Thank God, They Awarded a Pulitzer for Fiction This Year; Print Industry Saved From Collapse

Angry mob of publishers, agents, owners of independent book stores, writers disperse.

The Orphan Master's Son (Random House)

The Orphan Master’s Son (Random House)

Congratulations to Adam Johnson, author of North Korean saga The Orphan Master’s Son, which was announced today as the recipient of the 2013 Pulitzer Prize in Fiction. (Another hearty congrats to Random House, which published the novel.) Mr. Johnson is preceded by last year’s winner….absolutely no one at all, as 2012 marked the first time in 35 years that the Pulitzer committee decided that no fiction book was worth of the prize. (However, several made it as finalists, including Karen Russell’s Swamplandia!,  David Foster Wallace’s posthumous novel The Pale King, and Denis Johnson’s Train Dreams.)


Thankfully, Mr. Johnson’s win means there will be no rioting outside the Pulitzer committee meeting house from irate publishers, agents and booksellers, all of whom have as much (if not more) of a stake in a win than the writers themselves. As  Michele Filgate, the events coordinator at the Community Bookstore in Brooklyn  told The New York Times today, “We’re counting on a Pulitzer win this year because of all the literary awards, I feel like the Pulitzer sells the most books…Which is why it was so disappointing last year that there wasn’t one at all.”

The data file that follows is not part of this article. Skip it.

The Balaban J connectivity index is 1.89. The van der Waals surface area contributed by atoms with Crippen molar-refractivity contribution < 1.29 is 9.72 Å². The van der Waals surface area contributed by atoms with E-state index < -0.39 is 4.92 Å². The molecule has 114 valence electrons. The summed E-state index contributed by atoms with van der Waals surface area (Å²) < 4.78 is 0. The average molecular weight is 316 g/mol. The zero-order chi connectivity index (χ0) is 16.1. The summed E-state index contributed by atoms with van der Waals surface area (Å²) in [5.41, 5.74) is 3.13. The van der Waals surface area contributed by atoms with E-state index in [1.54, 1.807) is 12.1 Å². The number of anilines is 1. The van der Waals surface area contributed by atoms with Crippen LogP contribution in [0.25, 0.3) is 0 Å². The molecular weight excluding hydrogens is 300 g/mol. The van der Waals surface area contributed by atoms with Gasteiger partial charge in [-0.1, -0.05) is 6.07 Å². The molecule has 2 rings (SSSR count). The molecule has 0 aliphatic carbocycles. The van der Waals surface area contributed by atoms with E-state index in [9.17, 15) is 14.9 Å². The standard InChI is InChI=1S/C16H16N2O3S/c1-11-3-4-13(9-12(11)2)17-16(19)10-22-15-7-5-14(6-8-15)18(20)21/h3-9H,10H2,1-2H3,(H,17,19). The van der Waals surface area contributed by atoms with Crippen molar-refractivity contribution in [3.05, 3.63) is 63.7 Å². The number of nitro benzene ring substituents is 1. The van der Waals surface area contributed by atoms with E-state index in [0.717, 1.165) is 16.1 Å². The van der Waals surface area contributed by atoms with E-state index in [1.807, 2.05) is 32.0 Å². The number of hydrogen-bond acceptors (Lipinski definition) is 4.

The Orphan Master’s Son, was described by The New Inquiry’s M. Francis Wolff as “one of those rare work of high ambition that follow through on all of its promises,” and was praised for its examination “both the Orwellian horrors of life in the DPRK and the voyeurism of Western media.” Mr. Johnson beat this year’s other finalists, which included What We Talk About When We Talk About Anne Frank, by Nathan Englander (Alfred A. Knopf) and The Snow Child, by Eowyn Ivey (Reagan Arthur/Little, Brown).

And with all the outrage over last year, it goes to follow that Mr. Johnson’s win means that all book publishing has been saved from the brink of collapse, and there is no better time to take out that second mortgage to open up a small press or independent book store.